Rules For Rummy

Rummy Card Game Rules

The basic game of Rummy is best played with two players, but still works with up to six. The rules for Rummy can be played one of two ways. You can either choose a fixed number of deals to play up to, and once you reach that number of deals, the game is finished, or, you can set a target score. Whichever way you choose to play, this must be determined before you begin the game of Rummy. The game of Rummy is a fun game and rewarding to play, learn the rules for Rummy and discover the joy this game brings to millions of Rummy players around the world.


To begin your turn, you must draw a card from either the stock pile or the discard pile and add it to your hand. The stock pile is face down, so you won’t know which card you’re drawing until after you have added it to your hand. The discard pile is faced up, so you will know which card you’re drawing before hand. Choose which pile you choose from carefully, as each card in your hand is crucial to your end score.

If you have a valid set or run in your hand, the next part of your turn is when you can meld. Place the combination faced up in front of you for both you and your opposing player(s) can view them. In the standard rule book, you are only allowed to lay down one meld per turn. Remember, melding is optional. If you can not form a valid combination, don’t stress. The next part of your turn is another optional play—laying off. Laying off is when you add more cards to previous melds already out on the table. Even if you have already melded in your current turn, you may still lay off. There is no limit to how many cards you can lay off in one turn. Finally, the last part of your turn is discarding. At the end of every turn, one card must be discarded faced up in the discard pile. At the beginning of your turn, if you chose to draw from the discard pile, you may not discard the same card you drew. You can discard it in later turns, but not within the same turn. If you drew from the stock pile, you may discard this in the same turn if you wish.

If the stock pile happens to run out of cards in a turn, and the player does not want to draw from the discard pile, then the discard pile becomes the new stock. Flip the faced up cards upside down and place them where your old stock pile used to be. Do not shuffle the cards. A player wins a hand by getting rid of all of their cards in their hand by either melding or laying off. This is considered going out. If a player goes out, the game immediately stops. Even if the opposing player(s) has valid runs or sets in their hand, they may not play them.


If a player has gone out, all of the opposing player(s) add up the point value of the cards remaining in their hands. Kings, Queens, and Jacks are all worth ten points. Numbered cards are worth their number value (for example a four of clubs is worth four points and a seven of hearts is worth seven points) and aces are worth one point. All of the scores from the other players are added on to the winner’s score. From there, you continue to play until the number of deals has been played or the number of points have been reached (you decided this before you began to play).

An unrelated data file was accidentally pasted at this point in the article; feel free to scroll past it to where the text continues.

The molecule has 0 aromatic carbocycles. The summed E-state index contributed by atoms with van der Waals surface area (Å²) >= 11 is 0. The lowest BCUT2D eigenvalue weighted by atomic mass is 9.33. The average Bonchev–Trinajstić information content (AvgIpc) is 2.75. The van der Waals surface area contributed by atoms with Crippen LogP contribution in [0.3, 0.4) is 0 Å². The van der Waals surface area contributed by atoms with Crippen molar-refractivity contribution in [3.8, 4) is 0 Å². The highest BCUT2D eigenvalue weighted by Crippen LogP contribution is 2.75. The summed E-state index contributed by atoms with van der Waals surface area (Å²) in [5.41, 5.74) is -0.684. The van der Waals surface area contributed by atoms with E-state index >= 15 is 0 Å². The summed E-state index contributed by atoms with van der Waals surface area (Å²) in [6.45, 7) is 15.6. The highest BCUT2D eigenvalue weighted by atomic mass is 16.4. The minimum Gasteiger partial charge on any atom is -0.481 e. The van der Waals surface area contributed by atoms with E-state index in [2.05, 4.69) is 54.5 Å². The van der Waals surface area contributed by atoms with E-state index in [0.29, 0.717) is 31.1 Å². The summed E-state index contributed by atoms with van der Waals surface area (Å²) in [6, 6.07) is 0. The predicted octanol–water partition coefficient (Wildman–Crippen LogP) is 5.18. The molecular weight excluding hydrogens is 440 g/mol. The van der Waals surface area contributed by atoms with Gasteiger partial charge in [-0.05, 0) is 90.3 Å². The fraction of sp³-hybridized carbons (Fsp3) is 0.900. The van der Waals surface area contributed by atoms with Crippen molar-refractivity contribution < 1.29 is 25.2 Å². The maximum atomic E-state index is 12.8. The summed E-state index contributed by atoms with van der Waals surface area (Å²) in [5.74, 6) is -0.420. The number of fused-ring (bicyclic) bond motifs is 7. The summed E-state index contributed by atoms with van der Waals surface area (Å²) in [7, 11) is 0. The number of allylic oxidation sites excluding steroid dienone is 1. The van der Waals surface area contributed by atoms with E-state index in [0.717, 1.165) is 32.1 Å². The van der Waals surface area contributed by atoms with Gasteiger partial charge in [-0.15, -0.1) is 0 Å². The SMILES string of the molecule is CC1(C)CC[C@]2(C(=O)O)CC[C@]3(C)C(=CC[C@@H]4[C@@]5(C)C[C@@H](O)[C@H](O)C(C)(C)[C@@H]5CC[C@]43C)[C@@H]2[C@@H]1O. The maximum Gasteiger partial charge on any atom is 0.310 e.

Standard rules for Rummy are fun, but sometimes, your party will want to switch it up. The following are flexible, optional house rules for Rummy you can play instead of the standard rules for Rummy.


There are two ways you can alternate the rules for melding. You can play both in your game, or you can play just one. In a game, you may want to allow players to lay down as many melds as they want in a single turn. This is called multiple melds. Another alternate way to play is if a player has not previously melded or laid off any cards in a game, and they achieved going out in a single turn, then they earn a special bonus. The bonus can either be doubling their score, or just simply adding an extra ten points.


In some games, you may wish to create an alternative rule for laying off. In this case, you would not allow a player to lay off any cards on any other players’ melds until that player has laid down at least one meld of their own.


In the standard rules for Rummy, aces are low cards. They are worth one point and may only ever be used in a run of ace, two, and three. However, some people may want to play that aces can either be a high card or a low card. In this case, the ace’s point value becomes fifteen instead of one, even if it’s used as a low card and can be used in a run of ace, two, and three as well as queen, kind, and ace.


In some games, you can change the discard rule. Instead of being able to completely go out with melds and lay offs in a player’s turn, you can change the rule so that in order for them to go out, they must make melds and/or lay offs as well as discard their final card.


In the standard rules for Rummy, if the stock pile runs out of card, you turn the discard pile upside down without shuffling and use that as your new stock pile. However, in more recent rules for Rummy, they suggest that you do shuffle. Reason for this being is that a player could memorize the order of the cards in the discard pile, which could ultimately give them an advantage. You can play with or without shuffling. It is up to you and your party.

Another standard rule for Rummy is that you keep reusing the discard pile if the stock pile runs out of cards until somebody wins. This may lead to problems. If each player has one card left, and the opposing player(s) has a card that someone else needs, they won’t discard that card. They will keep drawing from the stock pile and discard the same card in that turn. This is cause the game to become endless. So, a suggested alternative rule you could use is to set a limit on how many times a discard pile may be reused as a stock pile. Once that limit is up, the game ends, the players add up their points, and a new game begins.

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